An artist who could lay claim to being a full-on EGOT — a winner of Emmys, Grammys, Oscars and Tonys — Nichols went from being a Second City alumnus and the comic sparring partner of Elaine May to, well, let's not mince words: a Broadway and Hollywood legend. It wasn't just that the urbane wit and unsparing dissections of social conventions that were a hallmark of the duo's act were often imported over to Nichols' film work; he was also one of the single best directors of actors and had a way of making vulgarity seem sophisticated. Just check out Who's Afraid of Virginia Woolf (1966), the movie that established him as a director, or The Graduate (1967), which made him a reluctantly "hip" hero of the counterculture. The man had unerring instincts.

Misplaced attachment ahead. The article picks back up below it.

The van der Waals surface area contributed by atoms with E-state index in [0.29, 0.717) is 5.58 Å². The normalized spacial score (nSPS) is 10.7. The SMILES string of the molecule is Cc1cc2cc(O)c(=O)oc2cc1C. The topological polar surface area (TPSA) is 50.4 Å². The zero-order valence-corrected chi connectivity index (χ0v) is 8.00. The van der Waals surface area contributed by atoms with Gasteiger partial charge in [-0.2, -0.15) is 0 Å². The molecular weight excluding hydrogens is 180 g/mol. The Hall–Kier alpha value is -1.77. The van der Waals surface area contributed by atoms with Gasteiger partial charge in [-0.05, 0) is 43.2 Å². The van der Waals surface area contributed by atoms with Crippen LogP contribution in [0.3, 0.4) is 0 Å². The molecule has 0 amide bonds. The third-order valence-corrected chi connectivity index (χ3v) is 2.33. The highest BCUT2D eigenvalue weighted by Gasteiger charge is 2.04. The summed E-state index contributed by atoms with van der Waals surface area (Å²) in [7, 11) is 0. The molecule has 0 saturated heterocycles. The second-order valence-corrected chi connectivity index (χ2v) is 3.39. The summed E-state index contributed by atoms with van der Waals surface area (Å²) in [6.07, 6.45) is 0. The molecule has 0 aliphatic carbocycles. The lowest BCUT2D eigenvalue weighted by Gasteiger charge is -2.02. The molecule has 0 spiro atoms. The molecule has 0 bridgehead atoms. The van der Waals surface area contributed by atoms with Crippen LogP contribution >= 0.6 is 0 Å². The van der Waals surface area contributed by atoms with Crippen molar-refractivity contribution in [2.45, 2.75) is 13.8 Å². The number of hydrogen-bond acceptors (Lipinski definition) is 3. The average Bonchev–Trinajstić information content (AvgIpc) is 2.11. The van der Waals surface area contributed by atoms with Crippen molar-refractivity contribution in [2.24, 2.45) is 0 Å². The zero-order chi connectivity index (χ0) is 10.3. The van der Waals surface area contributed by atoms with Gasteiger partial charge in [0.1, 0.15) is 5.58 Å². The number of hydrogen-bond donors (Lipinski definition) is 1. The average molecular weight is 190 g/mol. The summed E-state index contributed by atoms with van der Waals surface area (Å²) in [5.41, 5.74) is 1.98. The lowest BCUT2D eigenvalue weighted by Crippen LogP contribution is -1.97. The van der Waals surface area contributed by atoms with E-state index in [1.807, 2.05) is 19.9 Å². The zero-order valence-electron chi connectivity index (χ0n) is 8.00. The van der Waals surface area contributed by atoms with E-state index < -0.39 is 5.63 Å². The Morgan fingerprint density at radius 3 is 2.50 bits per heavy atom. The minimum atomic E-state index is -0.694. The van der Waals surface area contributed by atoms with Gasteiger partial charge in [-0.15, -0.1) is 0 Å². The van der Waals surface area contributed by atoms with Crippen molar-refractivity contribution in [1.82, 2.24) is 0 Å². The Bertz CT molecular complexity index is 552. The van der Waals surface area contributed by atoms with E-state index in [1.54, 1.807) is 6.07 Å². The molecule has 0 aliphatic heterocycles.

The Must-See: You've probably seen the obvious choices, from The Graduate to Working Girl (1988), a million times, but we have a soft spot for Carnal Knowledge (1971), in which Jack Nicholson, Ann-Margaret, Art Garfunkel and Candice Bergen become bloodied veterans of the sexual-revolution wars.